We were in Canklow Woods for our fungi foray last week!
Ecologist, Julie Riley guided a group of 17 through the varied and interesting fungi that these woods had to offer. Whilst regaling us with facts and folk tales surrounding the different species Julie helped identify a number of specimens some of which included: brown birch bolete, a stinkhorn species, trooping funnel, blushing bracket, turkeytail, a russula species, an earthball species and jelly ear. We also found…
oysterling (photo – nicole kelly)
fly agaric (photo – nicole kelly)
birch polypore (photo – nicole kelly)
This particular species – although initially unidentifiable – turned out to be Contorted Pipe Club. Although not particularly rare the National Biodiversity Network atlas indicated it had not been included in local records before. So we’ve help discover a first for Rotherham’s fungi records!
The fun didn’t stop there…
DCRT had a craft stall making seasonal pine cone critters, fungi stone art and bird feeders.
Also Tim Stevens from Living Adventure set up his tarpaulin and took people through different bush craft techniques for lighting fires after which we had toasted marshmallow smores.
DCRT just want to say a big thank you to Julie, Tim, Rotherham Council and everyone that came along to the day make this event a success. We hope this will end up being an annual event.
I’m Anthony and I’m the latest member of the Don Catchment Rivers Trust team. I’m 17 years old making me the youngest member of the team, and I am from Doncaster. My position as the latest Apprentice is a big change in my life as I move from full time education. My previous job was part time as a barista at costa coffee, which is odd as I can’t stand coffee. I dropped out of sixth form after my first year deciding that I wanted to get out and do something! I do believe this position is well suited to me as I enjoy being outside and from a young age I have had a keen interest in the environment.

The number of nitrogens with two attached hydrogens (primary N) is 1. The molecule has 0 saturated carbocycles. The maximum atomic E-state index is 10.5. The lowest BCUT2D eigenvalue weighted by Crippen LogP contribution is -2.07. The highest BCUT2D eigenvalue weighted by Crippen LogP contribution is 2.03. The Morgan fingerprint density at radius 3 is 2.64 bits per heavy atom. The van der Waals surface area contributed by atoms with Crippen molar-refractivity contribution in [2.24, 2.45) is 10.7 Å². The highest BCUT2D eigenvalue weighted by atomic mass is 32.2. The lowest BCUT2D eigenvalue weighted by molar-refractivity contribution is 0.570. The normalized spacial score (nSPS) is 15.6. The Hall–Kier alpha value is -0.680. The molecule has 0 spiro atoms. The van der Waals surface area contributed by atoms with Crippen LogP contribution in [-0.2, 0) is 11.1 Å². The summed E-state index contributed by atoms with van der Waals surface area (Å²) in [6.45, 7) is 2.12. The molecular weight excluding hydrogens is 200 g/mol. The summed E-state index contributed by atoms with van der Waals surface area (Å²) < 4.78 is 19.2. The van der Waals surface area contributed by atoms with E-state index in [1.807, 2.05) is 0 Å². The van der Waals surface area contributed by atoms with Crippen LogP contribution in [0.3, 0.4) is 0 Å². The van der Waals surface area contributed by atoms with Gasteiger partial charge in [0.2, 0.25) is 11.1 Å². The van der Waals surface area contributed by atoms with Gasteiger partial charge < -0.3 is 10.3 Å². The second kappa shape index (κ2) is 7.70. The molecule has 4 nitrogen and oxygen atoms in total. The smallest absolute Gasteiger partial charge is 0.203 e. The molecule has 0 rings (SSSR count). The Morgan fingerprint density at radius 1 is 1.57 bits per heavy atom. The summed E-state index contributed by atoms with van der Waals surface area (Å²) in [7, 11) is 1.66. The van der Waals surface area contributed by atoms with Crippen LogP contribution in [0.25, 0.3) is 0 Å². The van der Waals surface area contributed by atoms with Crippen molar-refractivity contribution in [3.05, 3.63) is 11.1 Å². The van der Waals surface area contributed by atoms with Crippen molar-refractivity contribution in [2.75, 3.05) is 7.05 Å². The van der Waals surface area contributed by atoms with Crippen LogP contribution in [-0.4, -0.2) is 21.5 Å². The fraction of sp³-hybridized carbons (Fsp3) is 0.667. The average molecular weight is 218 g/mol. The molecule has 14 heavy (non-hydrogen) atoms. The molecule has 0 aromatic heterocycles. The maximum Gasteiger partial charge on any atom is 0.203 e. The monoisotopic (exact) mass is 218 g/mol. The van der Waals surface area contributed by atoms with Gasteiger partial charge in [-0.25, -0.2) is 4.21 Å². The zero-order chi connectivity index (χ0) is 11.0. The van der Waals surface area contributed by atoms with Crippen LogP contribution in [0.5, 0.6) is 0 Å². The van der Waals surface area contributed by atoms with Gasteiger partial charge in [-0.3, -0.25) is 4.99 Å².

My hobbies include being a member of my explorer scout group, sailing and snowboarding. I snowboard every February in the small Swiss village of Kanderstag, and it is the favourite part of my year as I find it relaxing. I also help out as a young leader at Edenthorpe cub group where I help to run a whole range of activities for the young people who attend. I play the bass drum on parade for my local brass band (Armthorpe Elmfeild brass band), and I also assist them with moving equipment and instruments. I do enjoy a whole range of indie rock music and collect vinyl records because they sound so much better than downloads. My favourite bands include the Arctic Monkeys, the Kaiser Chiefs, and the Fratellis.
I hope to get a lot from my new role as I enjoy to learn new skills and to participate in community projects. I also have a keen interest in Geology which is my favourite subject at school, in which I have an AS level and hope that some of my knowledge will be useful. I have always had an interest in geology from a young age, I hope to learn more on the subject in my time with the trust. I’m a very practical person and I like to get things done rather than leave something till later.
So far my time at the trust has been amazing. I have enjoyed meeting all of the wonderful volunteers and helping make a difference to the environment. They all work incredibly hard and they should all be commended for their selflessness. The trust has done some incredible work over the last couple of years and has completed its project to install fish passes onto the weirs in the river Don, which allows the salmon to reach their spawning grounds in Sheffield. If the salmon do reproduce in the Don, it will be a huge achievement for the team. The trust also runs a wide range of activities that include everything from walks to talks and information about fungi to bat detecting. There’s a whole range of activities that can be seen on our Facebook page and on the events calendar section of our website.